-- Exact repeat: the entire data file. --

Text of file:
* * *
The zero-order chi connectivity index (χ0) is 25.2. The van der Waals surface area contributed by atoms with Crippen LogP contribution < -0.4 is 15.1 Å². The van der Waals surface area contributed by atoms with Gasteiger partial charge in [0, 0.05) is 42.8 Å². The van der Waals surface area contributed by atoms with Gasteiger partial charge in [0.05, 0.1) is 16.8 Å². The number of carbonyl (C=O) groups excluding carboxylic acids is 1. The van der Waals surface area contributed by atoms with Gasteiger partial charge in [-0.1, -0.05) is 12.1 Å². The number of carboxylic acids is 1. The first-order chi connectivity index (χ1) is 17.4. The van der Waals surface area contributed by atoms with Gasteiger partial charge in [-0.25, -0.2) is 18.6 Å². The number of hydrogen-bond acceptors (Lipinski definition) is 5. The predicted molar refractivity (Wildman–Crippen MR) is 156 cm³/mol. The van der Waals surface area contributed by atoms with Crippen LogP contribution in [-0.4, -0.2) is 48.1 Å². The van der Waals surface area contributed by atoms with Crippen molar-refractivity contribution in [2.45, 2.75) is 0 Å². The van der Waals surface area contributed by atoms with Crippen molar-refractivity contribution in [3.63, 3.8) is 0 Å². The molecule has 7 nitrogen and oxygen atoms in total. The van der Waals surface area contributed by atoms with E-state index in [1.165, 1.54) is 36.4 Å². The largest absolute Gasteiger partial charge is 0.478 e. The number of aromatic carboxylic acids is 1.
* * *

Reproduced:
The zero-order chi connectivity index (χ0) is 25.2. The van der Waals surface area contributed by atoms with Crippen LogP contribution < -0.4 is 15.1 Å². The van der Waals surface area contributed by atoms with Gasteiger partial charge in [0, 0.05) is 42.8 Å². The van der Waals surface area contributed by atoms with Gasteiger partial charge in [0.05, 0.1) is 16.8 Å². The number of carbonyl (C=O) groups excluding carboxylic acids is 1. The van der Waals surface area contributed by atoms with Gasteiger partial charge in [-0.1, -0.05) is 12.1 Å². The number of carboxylic acids is 1. The first-order chi connectivity index (χ1) is 17.4. The van der Waals surface area contributed by atoms with Gasteiger partial charge in [-0.25, -0.2) is 18.6 Å². The number of hydrogen-bond acceptors (Lipinski definition) is 5. The predicted molar refractivity (Wildman–Crippen MR) is 156 cm³/mol. The van der Waals surface area contributed by atoms with Crippen LogP contribution in [-0.4, -0.2) is 48.1 Å². The van der Waals surface area contributed by atoms with Crippen molar-refractivity contribution in [2.45, 2.75) is 0 Å². The van der Waals surface area contributed by atoms with Crippen molar-refractivity contribution in [3.63, 3.8) is 0 Å². The molecule has 7 nitrogen and oxygen atoms in total. The van der Waals surface area contributed by atoms with E-state index in [1.165, 1.54) is 36.4 Å². The largest absolute Gasteiger partial charge is 0.478 e. The number of aromatic carboxylic acids is 1.